Lately, not as much.
He still has the ability to flash his Flashy smile and still carries around his Bluetooth speaker banging out an eclectic variety of tunes.
But success has been hard to find for the second-year receiver loaded with talent and rawness in his routes. The NFL adage is that it takes three years to develop an NFL receiver and three years to judge a draft pick.
So far, the Vikings – and Patterson – had better hope the light comes on and the stats accelerate like he can on the field. Patterson, for all his ability, has been a letdown this season. The reasons could be many, but the numbers are there, plain and paltry, for all to see. It’s a fact he admits.
“They’ve been disappointing. I know I’m letting a lot of people down,” Patterson said. “It’s tough out here, man. Offensively, we’ve just got to find that groove and just get it going.”
Coaches continue to talk about Patterson’s youth and how he is still learning and developing in his routes. But, quite frankly, the Vikings knew this was a possibility when they traded back into the first round of the 2013 draft to make Patterson their third first-round pick last year.
In the second half of his rookie season, he looked like a star in the making. This year, he is in danger of going into a shell if he is unable to break out of the funk he and the passing game simultaneously find themselves in right now.
General manager Rick Spielman said earlier this month that the media has been “killing” Patterson. Maybe, but there is no denying that the front office had greater hopes for Patterson, too.
“This is another junior that came out, played one year, six months at a major college (Tennessee), learned a new system last year and is learning a new system this year,” Spielman said.
All that is true. Patterson played junior college at Hutchinson (Kan.) Community College, where his jersey was retired this year during the Vikings’ bye week. He spent one year at Tennessee before the Vikings drafted him. Last year, he was learning Bill Musgrave’s offense. This year, he is learning Norv Turner’s offense.
Still, for an athlete as naturally talented as Patterson, there has to be more production than 59 targets, 28 receptions, 332 yards and one touchdown through 10 games of his second season in the league. An average of 2.8 receptions and 33.2 yards per game?
Of course, the changes in the franchise haven’t helped him. In two years, he’s been through four different starting quarterbacks, two head coaches, two offensive coordinators and two offensive schemes.
With the 29th-ranked passing offense this year, there should be more production from the Patterson-Teddy Bridgewater connection. There hasn’t been. All there has been is promise.
“Throughout the course of the week in practice, whether it’s on the deep ball or a route underneath coverage, Cordarrelle and I, we’re developing that chemistry and we’ve been making improvements throughout the course of the year,” Bridgewater said.
Maybe that’s true in practice, but Vikings brass and coaches also continued to offer hope that Christian Ponder was developing behind the scenes, but the proof is in the game-day production.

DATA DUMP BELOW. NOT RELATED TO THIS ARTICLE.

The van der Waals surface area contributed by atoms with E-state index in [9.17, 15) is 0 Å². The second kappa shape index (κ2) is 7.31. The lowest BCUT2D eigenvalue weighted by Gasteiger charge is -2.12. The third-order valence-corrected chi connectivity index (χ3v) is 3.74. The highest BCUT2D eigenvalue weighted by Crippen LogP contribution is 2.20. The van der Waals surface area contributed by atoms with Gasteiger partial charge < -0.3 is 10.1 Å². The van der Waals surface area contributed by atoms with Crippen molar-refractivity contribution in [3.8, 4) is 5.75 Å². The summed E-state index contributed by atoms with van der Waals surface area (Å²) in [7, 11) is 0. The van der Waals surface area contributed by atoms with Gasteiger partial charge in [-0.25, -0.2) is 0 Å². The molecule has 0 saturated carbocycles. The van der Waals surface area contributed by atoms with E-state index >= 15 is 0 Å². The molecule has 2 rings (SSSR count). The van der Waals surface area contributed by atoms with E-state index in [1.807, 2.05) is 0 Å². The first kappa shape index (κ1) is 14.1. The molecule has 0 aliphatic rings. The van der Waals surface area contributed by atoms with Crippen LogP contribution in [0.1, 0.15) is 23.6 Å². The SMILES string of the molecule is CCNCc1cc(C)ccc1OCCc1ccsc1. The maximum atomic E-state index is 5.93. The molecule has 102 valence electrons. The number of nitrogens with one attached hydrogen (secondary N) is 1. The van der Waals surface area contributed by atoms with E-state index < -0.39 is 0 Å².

Like Ponder with the Leslie Frazier staff, the new coaching staff is making the same claim with Patterson on the practice field: it’s coming, we see the signs, he’s improving.
“We’re going to continue to be patient with him and keep teaching him and keep working with him and try to get him to where he needs to be in all of those areas,” head coach Mike Zimmer said. “He does some very, very good things and then some things you don’t like as much. I don’t think ‘disappointed’ is the right word, I think ‘youth’ might be the right word.”
Patterson is 23 years old. He’s been through two offseasons in the NFL and now through seven months of Turner’s offense. The talent has always been there; the production has been scattered, at best.
Spielman said Turner and receivers coach George Stewart are “working extremely hard” and Patterson is “putting time into it,” but said Patterson is learning the nuances of the game.
“I just need to focus in – go out and play ball and have fun like last year,” Patterson said. “I was having a lot of fun last year. This year, it seems like I’m not having as much fun as last year. I just need to find that little missing piece and have some fun.”
Patterson rightly wants to have fun, but he also said “you can’t take it too seriously.” For all the attitude that they brought, Cris Carter and Randy Moss did take it seriously. They were among the hardest workers at their craft when the Vikings offense was flying high in the late 1990s.
Friday, there was an encouraging sign. Bridgewater took his plate over and sat next to Patterson’s locker while having lunch, which appeared to be a calculated attempt by the mature rookie to build a bond with the second-year receiver.
The best-case scenario is that the Vikings’ patience with Patterson pays off and he and Bridgewater are the battery that energizes the offense out of its doldrums in short order. The worst-case scenario is that this is just another case of preaching promise that never reaches its potential production.